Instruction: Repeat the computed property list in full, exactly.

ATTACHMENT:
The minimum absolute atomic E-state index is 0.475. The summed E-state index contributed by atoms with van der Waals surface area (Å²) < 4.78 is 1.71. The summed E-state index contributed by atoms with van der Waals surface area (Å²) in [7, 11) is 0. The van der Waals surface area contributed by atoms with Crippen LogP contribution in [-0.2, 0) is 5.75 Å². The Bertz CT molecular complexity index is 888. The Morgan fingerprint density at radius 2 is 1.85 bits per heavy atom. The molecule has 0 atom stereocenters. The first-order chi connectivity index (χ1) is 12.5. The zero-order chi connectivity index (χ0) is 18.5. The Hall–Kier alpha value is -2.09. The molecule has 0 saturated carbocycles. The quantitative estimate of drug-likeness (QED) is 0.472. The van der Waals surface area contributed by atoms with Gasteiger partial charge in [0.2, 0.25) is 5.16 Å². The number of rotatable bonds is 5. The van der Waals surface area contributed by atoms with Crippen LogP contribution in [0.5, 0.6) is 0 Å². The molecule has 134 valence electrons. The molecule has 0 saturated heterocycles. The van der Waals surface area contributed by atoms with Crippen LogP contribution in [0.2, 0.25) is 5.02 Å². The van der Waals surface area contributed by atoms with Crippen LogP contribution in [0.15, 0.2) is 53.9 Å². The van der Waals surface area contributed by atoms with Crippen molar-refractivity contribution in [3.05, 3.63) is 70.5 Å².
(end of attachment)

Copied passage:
The minimum absolute atomic E-state index is 0.475. The summed E-state index contributed by atoms with van der Waals surface area (Å²) < 4.78 is 1.71. The summed E-state index contributed by atoms with van der Waals surface area (Å²) in [7, 11) is 0. The van der Waals surface area contributed by atoms with Crippen LogP contribution in [-0.2, 0) is 5.75 Å². The Bertz CT molecular complexity index is 888. The Morgan fingerprint density at radius 2 is 1.85 bits per heavy atom. The molecule has 0 atom stereocenters. The first-order chi connectivity index (χ1) is 12.5. The zero-order chi connectivity index (χ0) is 18.5. The Hall–Kier alpha value is -2.09. The molecule has 0 saturated carbocycles. The quantitative estimate of drug-likeness (QED) is 0.472. The van der Waals surface area contributed by atoms with Gasteiger partial charge in [0.2, 0.25) is 5.16 Å². The number of rotatable bonds is 5. The van der Waals surface area contributed by atoms with Crippen LogP contribution in [0.5, 0.6) is 0 Å². The molecule has 134 valence electrons. The molecule has 0 saturated heterocycles. The van der Waals surface area contributed by atoms with Crippen LogP contribution in [0.2, 0.25) is 5.02 Å². The van der Waals surface area contributed by atoms with Crippen LogP contribution in [0.15, 0.2) is 53.9 Å². The van der Waals surface area contributed by atoms with Crippen molar-refractivity contribution in [3.05, 3.63) is 70.5 Å².